Cover image for How to talk to your dog
Title:
How to talk to your dog
Author:
George, Jean Craighead, 1919-2012.
Publication Information:
New York : HarperCollins Publishers, [2000]

©2000
Physical Description:
26 pages : color illustrations ; 23 cm
Summary:
Describes how dogs communicate with people through their behavior and sounds and explains how to talk back to them using sounds, behavior, and body language.
Language:
English
Reading Level:
530 Lexile.
Program Information:
Accelerated Reader AR LG 4.4 0.5 35681.

Reading Counts RC 3-5 3.5 3 Quiz: 23527.
Added Author:
ISBN:
9780060270926

9780060270933
Format :
Book

Available:*

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Central Library SF426.5 .G46 2000 Juvenile Non-Fiction Childrens Area
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Clarence Library SF426.5 .G46 2000 Juvenile Non-Fiction Open Shelf
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East Aurora Library SF426.5 .G46 2000 Juvenile Non-Fiction Open Shelf
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Eden Library SF426.5 .G46 2000 Juvenile Non-Fiction Open Shelf
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Elma Library SF426.5 .G46 2000 Juvenile Non-Fiction Open Shelf
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Grand Island Library SF426.5 .G46 2000 Juvenile Non-Fiction Open Shelf
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Julia Boyer Reinstein Library SF426.5 .G46 2000 Juvenile Non-Fiction Open Shelf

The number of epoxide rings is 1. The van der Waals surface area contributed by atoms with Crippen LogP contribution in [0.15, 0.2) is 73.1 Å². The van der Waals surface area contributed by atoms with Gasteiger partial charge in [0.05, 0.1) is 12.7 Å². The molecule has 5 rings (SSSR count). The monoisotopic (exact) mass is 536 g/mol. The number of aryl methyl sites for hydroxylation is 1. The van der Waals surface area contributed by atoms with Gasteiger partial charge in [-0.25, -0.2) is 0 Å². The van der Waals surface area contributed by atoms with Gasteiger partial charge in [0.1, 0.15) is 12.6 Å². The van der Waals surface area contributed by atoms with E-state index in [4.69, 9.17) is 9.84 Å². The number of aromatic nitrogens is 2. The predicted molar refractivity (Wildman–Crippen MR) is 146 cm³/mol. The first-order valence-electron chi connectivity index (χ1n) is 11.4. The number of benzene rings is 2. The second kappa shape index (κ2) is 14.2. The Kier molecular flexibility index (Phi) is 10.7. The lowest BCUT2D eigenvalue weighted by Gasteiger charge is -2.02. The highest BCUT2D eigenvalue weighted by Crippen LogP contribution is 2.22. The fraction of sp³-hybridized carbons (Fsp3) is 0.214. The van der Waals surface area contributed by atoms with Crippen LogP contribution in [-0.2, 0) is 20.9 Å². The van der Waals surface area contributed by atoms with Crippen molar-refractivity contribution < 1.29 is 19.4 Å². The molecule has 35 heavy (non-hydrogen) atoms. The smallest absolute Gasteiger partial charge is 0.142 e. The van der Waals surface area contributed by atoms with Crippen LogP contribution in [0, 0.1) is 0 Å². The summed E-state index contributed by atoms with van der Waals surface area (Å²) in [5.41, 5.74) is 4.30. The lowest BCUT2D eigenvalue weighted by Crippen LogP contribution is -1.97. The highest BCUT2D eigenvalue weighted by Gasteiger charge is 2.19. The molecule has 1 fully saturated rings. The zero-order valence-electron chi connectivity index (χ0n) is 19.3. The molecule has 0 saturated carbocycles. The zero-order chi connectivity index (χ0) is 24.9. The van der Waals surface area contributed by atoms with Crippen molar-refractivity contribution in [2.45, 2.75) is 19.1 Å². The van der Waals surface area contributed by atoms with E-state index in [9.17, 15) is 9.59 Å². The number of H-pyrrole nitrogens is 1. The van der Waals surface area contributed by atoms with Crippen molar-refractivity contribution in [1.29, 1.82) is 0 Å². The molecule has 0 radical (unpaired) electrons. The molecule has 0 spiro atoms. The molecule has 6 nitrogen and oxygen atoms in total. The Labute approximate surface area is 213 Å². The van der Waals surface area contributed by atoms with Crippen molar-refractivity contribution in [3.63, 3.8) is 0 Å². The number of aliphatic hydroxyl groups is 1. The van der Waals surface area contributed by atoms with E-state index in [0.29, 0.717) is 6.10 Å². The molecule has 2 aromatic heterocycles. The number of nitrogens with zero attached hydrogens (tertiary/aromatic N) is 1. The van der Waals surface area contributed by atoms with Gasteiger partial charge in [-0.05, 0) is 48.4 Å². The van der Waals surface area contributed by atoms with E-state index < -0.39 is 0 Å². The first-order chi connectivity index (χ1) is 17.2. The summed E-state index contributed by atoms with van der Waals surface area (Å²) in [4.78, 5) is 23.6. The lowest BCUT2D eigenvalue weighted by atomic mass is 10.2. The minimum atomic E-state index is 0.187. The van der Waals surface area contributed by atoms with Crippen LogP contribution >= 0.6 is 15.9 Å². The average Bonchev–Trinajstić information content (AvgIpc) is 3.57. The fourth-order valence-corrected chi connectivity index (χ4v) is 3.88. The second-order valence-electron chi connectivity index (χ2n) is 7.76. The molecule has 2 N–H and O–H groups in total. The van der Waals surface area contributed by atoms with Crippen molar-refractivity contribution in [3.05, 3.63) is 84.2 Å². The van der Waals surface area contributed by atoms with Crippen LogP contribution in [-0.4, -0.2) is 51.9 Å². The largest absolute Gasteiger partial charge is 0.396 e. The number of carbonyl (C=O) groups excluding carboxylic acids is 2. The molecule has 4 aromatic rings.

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Frank E. Merriweather Library SF426.5 .G46 2000 Juvenile Non-Fiction Open Shelf
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Summary

Summary

Find out what your dog is really saying -- and talk back!

How do you say hello and good-bye in dog talk? Most importantly, how do you tell your dog that you're the boss and have him adore you? Learn what different tail positions and facial expressions mean -- and much more!

Jean Craighead George, award-winning author of over 80 books about nature and animals, demonstrates in words and photos how to communicate with your best friend.

01-01 TX Bluebonnet Award Masterlist

Children's Books 2000-NY Public Lib.


Author Notes

Jean Craighead George was born on July 2, 1919 in Washington, D.C. She received degrees in English and science from Pennsylvania State University. She began her career as a reporter for the International News Service. In the 1940s she was a member of the White House press corps for The Washington Post.

During her lifetime, she wrote over 100 novels including My Side of the Mountain, which was a 1960 Newbery Honor Book, On the Far Side of the Mountain, Julie of the Wolves, which won the Newbery Medal, Julie, and Julie's Wolf Pack. She also wrote two guides to cooking with wild foods and an autobiography entitled Journey Inward. In 1991, she became the first winner of the School Library Media Section of the New York Library Association's Knickerbocker Award for Juvenile Literature. She died on May 15, 2012 at the age of 92.